Then, this summer (also on the beach in Bali) came a few fantastical horror novels: My Best Friend’s Exorcism by Grady Hendrix, which is delightfully creepy, with some great 80s media tie-ins. I followed this with Meddling Kids by Edgar Cantero, which is Scooby Doo meets Cthulhu; then The Dream-Quest of Vellitt Boe by Kij Johnson, a novella which reads like Stephen King, also infused with the Cthulhu mythos, the novella All Systems Red by Martha Wells, about a Murderbot who grows a conscience, and the short story “Lady Astronaut of Mars” by Mary Robinette Kowal. I followed that with two Stephen King books, for some reason not any of the few he put out this year, but I went for some of his classics which I’d not read before: Pet Sematary, which is truly frightening and deeply meditative on the nature of family and loss, and Christine, a pulpy, uneven book about a killer car. The movie is better. I kept going with some graphic novels: Phoebe and Her Unicorn, which is Calvin and Hobbes, but with a little girl instead of a mischievous boy–it’s delightful; and the fourth volume of the groundbreaking Paper Girls by Brian K. Vaughan.
Finally, I dug into quite a few books about books, just to recharge my literary batteries: The Year of Reading Dangerously by Andy Miller, Tolstoy and the Purple Chair by Nina Sankovitch, Books for Living by Will Schwalbe, Ten Years in the Tub: A Decade Soaking in Great Books by Nick Hornby (one of my favorite authors). On the surface, these books seem the same–a bunch of authors talk about the books that have impacted them. Two of them decided to take a bit of a reading oath for a year–Sankovitch read a book a day for a year as a way of grieving for her sister, and Miller vowed to read fifty books (he read more than that) which would inspire him and reboot his love of reading. Schwalbe, who got big with his memoir The End of Your Life Book Club, wrote his book Books for Living in order to explore the myriad ways that books can impact us. Hornby’s Ten Years in the Tub is more of a book journal of sorts. He chronicles the books he purchased and the books he read over nearly a decade, as well as wrote reviews. Each of these books helped me to reorient myself, to even inspire me to bulk up and raise the bar for what I’d read in the year to come.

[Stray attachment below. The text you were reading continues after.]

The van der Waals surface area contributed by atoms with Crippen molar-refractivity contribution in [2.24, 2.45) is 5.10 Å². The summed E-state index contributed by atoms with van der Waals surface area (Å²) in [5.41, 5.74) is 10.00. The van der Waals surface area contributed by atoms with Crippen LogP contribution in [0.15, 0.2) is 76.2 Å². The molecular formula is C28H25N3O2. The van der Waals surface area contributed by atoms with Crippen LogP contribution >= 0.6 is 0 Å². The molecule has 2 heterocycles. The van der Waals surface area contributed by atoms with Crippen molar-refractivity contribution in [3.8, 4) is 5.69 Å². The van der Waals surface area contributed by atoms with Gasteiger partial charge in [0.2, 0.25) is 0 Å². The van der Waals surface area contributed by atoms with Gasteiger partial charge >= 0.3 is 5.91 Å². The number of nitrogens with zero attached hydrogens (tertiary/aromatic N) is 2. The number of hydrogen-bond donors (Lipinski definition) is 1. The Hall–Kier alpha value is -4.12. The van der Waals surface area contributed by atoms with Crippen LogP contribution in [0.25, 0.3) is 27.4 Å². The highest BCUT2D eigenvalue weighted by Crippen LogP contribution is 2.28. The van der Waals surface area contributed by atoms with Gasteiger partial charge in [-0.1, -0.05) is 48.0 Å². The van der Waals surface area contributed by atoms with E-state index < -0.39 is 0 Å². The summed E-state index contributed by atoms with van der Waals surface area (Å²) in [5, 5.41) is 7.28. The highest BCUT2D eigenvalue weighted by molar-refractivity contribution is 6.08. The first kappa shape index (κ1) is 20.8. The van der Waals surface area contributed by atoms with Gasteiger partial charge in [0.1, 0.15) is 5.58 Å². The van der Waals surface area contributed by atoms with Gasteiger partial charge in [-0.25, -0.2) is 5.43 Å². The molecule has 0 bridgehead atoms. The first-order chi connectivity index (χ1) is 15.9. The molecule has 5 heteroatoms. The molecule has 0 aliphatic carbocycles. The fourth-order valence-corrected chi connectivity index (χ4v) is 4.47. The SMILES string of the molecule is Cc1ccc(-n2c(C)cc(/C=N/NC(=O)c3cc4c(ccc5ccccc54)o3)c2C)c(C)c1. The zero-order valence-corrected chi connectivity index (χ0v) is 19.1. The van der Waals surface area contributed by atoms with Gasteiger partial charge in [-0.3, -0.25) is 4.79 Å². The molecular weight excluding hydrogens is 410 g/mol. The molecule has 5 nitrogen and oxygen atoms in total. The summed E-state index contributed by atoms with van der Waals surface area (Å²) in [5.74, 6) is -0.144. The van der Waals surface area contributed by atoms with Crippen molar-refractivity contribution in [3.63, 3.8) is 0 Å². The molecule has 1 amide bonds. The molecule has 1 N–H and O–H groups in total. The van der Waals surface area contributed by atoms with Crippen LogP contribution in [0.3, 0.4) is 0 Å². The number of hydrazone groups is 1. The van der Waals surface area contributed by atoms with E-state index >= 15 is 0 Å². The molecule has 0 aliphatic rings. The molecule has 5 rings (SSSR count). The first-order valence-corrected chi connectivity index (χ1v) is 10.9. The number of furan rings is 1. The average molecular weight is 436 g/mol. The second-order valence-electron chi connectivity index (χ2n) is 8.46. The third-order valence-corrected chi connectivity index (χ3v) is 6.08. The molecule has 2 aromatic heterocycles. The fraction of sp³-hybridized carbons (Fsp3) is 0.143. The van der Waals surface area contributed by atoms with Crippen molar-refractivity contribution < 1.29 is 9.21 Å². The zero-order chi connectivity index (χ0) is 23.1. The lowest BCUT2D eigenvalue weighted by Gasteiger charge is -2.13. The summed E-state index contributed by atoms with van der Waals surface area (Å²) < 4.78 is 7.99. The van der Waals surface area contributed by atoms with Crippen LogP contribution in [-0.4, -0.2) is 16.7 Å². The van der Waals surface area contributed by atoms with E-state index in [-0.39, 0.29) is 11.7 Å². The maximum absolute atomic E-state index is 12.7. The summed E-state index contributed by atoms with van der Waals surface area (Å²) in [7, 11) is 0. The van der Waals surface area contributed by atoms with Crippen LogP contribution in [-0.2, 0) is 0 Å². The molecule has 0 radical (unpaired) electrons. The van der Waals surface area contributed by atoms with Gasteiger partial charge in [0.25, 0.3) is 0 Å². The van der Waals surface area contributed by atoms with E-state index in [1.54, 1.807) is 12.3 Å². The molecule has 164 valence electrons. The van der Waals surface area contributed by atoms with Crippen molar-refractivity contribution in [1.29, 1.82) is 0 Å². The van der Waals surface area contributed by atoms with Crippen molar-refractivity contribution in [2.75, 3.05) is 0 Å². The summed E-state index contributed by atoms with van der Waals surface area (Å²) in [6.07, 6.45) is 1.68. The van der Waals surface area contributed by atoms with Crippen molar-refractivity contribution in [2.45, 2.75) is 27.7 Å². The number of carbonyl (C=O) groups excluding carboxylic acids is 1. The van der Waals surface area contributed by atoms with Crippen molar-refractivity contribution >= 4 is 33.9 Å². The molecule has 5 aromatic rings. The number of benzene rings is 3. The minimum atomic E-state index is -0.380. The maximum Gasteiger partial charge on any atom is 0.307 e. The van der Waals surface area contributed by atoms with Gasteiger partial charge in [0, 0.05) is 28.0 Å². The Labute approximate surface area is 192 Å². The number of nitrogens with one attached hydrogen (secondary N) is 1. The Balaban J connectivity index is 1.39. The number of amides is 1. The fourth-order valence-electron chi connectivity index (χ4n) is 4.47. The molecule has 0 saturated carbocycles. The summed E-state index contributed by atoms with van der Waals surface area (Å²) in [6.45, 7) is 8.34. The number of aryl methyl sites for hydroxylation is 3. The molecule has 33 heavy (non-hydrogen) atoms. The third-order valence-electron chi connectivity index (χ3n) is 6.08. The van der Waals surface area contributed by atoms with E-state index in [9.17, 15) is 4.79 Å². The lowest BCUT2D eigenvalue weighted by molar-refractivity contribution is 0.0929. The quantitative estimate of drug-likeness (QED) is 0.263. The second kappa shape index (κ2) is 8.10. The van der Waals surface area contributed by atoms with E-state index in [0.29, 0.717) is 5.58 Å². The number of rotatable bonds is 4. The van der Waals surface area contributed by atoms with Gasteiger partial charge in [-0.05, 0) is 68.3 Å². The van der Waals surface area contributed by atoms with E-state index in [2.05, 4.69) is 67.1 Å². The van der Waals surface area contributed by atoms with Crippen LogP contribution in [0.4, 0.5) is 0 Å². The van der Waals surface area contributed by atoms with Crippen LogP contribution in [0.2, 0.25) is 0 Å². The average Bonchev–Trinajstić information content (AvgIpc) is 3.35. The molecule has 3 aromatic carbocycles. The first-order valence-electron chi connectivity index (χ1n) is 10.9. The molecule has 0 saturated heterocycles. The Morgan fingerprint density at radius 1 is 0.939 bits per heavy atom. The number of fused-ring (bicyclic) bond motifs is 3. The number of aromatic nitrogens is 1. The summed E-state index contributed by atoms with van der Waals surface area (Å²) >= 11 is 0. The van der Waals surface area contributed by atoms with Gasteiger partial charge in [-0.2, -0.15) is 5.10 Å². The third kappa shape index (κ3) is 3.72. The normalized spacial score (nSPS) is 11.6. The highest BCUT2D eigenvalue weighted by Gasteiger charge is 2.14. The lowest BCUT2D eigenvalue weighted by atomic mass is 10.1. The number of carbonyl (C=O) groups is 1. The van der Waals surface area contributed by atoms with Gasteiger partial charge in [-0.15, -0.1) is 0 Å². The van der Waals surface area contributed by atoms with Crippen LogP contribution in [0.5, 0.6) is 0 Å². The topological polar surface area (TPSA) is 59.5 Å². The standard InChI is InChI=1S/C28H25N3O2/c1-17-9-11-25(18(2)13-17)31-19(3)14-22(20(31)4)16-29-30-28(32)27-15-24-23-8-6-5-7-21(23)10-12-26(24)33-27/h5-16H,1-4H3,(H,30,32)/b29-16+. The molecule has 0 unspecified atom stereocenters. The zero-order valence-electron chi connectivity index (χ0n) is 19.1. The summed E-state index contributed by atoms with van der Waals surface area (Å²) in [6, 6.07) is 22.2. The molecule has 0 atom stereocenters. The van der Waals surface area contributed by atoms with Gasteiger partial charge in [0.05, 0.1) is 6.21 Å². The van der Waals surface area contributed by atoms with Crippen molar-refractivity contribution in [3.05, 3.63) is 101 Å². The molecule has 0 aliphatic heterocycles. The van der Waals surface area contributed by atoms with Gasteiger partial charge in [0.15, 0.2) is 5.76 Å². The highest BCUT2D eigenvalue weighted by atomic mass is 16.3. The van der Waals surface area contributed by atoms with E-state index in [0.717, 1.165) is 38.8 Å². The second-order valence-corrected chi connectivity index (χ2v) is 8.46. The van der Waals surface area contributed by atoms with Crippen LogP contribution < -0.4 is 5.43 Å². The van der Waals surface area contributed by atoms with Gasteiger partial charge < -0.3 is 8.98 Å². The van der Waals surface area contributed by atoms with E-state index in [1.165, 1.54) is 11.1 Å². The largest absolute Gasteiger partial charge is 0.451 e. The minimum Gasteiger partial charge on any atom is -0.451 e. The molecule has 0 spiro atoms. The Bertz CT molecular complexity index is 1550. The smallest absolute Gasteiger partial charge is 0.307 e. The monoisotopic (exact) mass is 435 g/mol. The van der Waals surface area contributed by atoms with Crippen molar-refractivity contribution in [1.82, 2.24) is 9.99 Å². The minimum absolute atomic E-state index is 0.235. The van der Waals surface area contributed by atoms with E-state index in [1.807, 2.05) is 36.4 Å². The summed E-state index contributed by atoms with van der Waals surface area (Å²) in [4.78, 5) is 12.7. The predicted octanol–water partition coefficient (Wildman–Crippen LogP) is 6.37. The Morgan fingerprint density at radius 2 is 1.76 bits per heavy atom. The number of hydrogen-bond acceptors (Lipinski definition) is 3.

To that end, I plan to dig into mostly new books–though I do always reread The Lord of the Rings, so that’s happening. However, I need to read some Russian literature, probably One Day in the Life of Ivan Denisovich by Alexander Solzhenitsyn and Anna Karenina by Leo Tolstoy. Russian literature is my biggest literary gap. I’ll continue or finish many of the series I’ve started but not finished: Robert Jordan’s Wheel of Time, Naomi Novik’s Temeraire, Bernard Cornwell’s The Last Kingdom and Sharpe series. I’ve got hundreds more on my to-read list, with so many more coming out every month! It’s difficult, really…
And finally, here are some of the best books I read this year–remember, these are the ones that are new to me, not newly published this year.
- Tolstoy and the Purple Chair by Nina Sankovitch
- Oathbringer by Brandon Sanderson
- Animal, Vegetable, Miracle: A Year of Food Life by Barbara Kingsolver
- Pet Sematary by Stephen King
- Middlemarch by George Eliot
- Hillbilly Elegy: A Memoir of a Family and Culture in Crisis by J.D. Vance
- Rebecca by Daphne du Maurier
- My Best Friend’s Exorcism by Grady Hendrix
- Binti Home by Nnedi Okorafor
- His Majesty’s Dragon by Naomi Novik
- Meddling Kids by Edgar Cantero
- All Systems Red by Martha Wells
- Phoebe and Her Unicorn by Dana Simpson
- The Year of Reading Dangerously by Andy Miller
- Books for Living by Will Schwalbe
Here’s a link to the list of all the books I read in 2018 on Goodreads.
Here’s to another year of reading! What books did you read this year? What are you looking forward to reading in 2019?
Tyler is a teacher, librarian and the Co-host of The Geek Card Check Podcast. He has been a Film Critic for Ready Steady Cut since 2018.